Are things begining to change? See Trenton, NJ


Inquiring minds are reading National Review’s article, “Chris Christie: The Scourge of Trenton” and looking on with mouths agape:

It was supposed to have been the biggest fight of Chris Christie’s young administration: a May showdown over what Democrats in Trenton were calling the “millionaires’ tax,” designed, like each of the 115 statewide tax increases of the last decade, to paper over a small part of a yawning structural deficit by soaking the rich, one last time. Never mind that half the filings and a third of the revenue from the tax were to come from New Jersey’s business community, already battered by a perfect storm of overtaxation, capital flight, and recession. The Democrats were loaded for bear, and had the legislative majorities in place to pass the measure, having spent all winter threatening a government shutdown should Christie use his veto pen.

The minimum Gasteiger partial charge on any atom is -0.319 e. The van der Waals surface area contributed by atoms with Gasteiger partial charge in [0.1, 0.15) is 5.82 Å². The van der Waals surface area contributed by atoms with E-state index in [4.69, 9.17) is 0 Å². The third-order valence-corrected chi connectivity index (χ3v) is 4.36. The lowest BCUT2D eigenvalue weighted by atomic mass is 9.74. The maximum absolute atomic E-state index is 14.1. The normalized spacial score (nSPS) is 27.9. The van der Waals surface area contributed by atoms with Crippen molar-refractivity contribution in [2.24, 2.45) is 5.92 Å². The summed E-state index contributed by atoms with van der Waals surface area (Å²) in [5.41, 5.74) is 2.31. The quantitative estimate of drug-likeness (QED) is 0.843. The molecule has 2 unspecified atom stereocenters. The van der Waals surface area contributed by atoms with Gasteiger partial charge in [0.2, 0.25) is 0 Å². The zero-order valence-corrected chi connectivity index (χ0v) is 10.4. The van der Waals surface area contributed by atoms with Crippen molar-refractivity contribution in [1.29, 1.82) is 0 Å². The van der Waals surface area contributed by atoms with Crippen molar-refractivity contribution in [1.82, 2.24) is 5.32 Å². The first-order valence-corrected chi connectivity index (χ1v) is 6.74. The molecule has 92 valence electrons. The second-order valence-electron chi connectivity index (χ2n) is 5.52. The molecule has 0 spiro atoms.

Democratic senate president Stephen Sweeney had even admonished, in a turn of phrase eminently Trentonian in its sheer backwardness, that “to give up $1 billion to the wealthy during this crisis is just wrong.” He promised that the millionaires’ tax was where the Democrats would “make our stand.”

The tax passed on party-line votes in the assembly and senate on May 20. Sweeney then certified the bill and walked it across the statehouse to Christie’s office, where the governor — who had vowed to balance the budget without raising taxes, and who’d developed a bewildering habit of keeping his promises — vetoed it. The whole thing took about two minutes.

“We’ll be back, governor,” Sweeney told Christie on being dispatched with the dead letter.

“All right, we’ll see,” came the reply.

And just like that, the biggest obstacle standing between Christie and the realization of his sea-changing, fiscally conservative first-year agenda was gone.

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